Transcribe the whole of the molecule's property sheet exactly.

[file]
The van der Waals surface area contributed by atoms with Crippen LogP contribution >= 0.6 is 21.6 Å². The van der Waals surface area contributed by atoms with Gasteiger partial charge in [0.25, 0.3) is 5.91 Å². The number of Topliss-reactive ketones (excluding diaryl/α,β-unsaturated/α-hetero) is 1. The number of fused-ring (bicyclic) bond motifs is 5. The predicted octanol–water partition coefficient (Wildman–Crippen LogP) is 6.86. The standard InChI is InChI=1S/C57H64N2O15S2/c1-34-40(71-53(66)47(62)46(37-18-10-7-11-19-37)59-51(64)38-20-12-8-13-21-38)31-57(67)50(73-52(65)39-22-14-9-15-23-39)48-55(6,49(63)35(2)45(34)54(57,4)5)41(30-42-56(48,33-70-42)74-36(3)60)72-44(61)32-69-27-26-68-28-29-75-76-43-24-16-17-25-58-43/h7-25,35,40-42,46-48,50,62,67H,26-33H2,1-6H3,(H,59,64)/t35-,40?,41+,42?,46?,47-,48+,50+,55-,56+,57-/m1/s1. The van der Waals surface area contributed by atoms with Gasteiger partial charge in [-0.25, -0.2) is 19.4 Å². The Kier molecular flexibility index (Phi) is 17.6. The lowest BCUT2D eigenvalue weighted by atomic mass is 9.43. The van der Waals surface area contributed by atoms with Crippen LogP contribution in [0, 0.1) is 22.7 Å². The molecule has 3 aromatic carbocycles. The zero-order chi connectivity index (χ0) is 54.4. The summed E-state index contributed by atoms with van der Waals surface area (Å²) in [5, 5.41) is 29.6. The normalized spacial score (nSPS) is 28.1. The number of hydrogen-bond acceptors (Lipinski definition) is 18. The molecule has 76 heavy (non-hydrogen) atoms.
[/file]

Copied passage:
The van der Waals surface area contributed by atoms with Crippen LogP contribution >= 0.6 is 21.6 Å². The van der Waals surface area contributed by atoms with Gasteiger partial charge in [0.25, 0.3) is 5.91 Å². The number of Topliss-reactive ketones (excluding diaryl/α,β-unsaturated/α-hetero) is 1. The number of fused-ring (bicyclic) bond motifs is 5. The predicted octanol–water partition coefficient (Wildman–Crippen LogP) is 6.86. The standard InChI is InChI=1S/C57H64N2O15S2/c1-34-40(71-53(66)47(62)46(37-18-10-7-11-19-37)59-51(64)38-20-12-8-13-21-38)31-57(67)50(73-52(65)39-22-14-9-15-23-39)48-55(6,49(63)35(2)45(34)54(57,4)5)41(30-42-56(48,33-70-42)74-36(3)60)72-44(61)32-69-27-26-68-28-29-75-76-43-24-16-17-25-58-43/h7-25,35,40-42,46-48,50,62,67H,26-33H2,1-6H3,(H,59,64)/t35-,40?,41+,42?,46?,47-,48+,50+,55-,56+,57-/m1/s1. The van der Waals surface area contributed by atoms with Gasteiger partial charge in [-0.25, -0.2) is 19.4 Å². The Kier molecular flexibility index (Phi) is 17.6. The lowest BCUT2D eigenvalue weighted by atomic mass is 9.43. The van der Waals surface area contributed by atoms with Crippen LogP contribution in [0, 0.1) is 22.7 Å². The molecule has 3 aromatic carbocycles. The zero-order chi connectivity index (χ0) is 54.4. The summed E-state index contributed by atoms with van der Waals surface area (Å²) in [5, 5.41) is 29.6. The normalized spacial score (nSPS) is 28.1. The number of hydrogen-bond acceptors (Lipinski definition) is 18. The molecule has 76 heavy (non-hydrogen) atoms.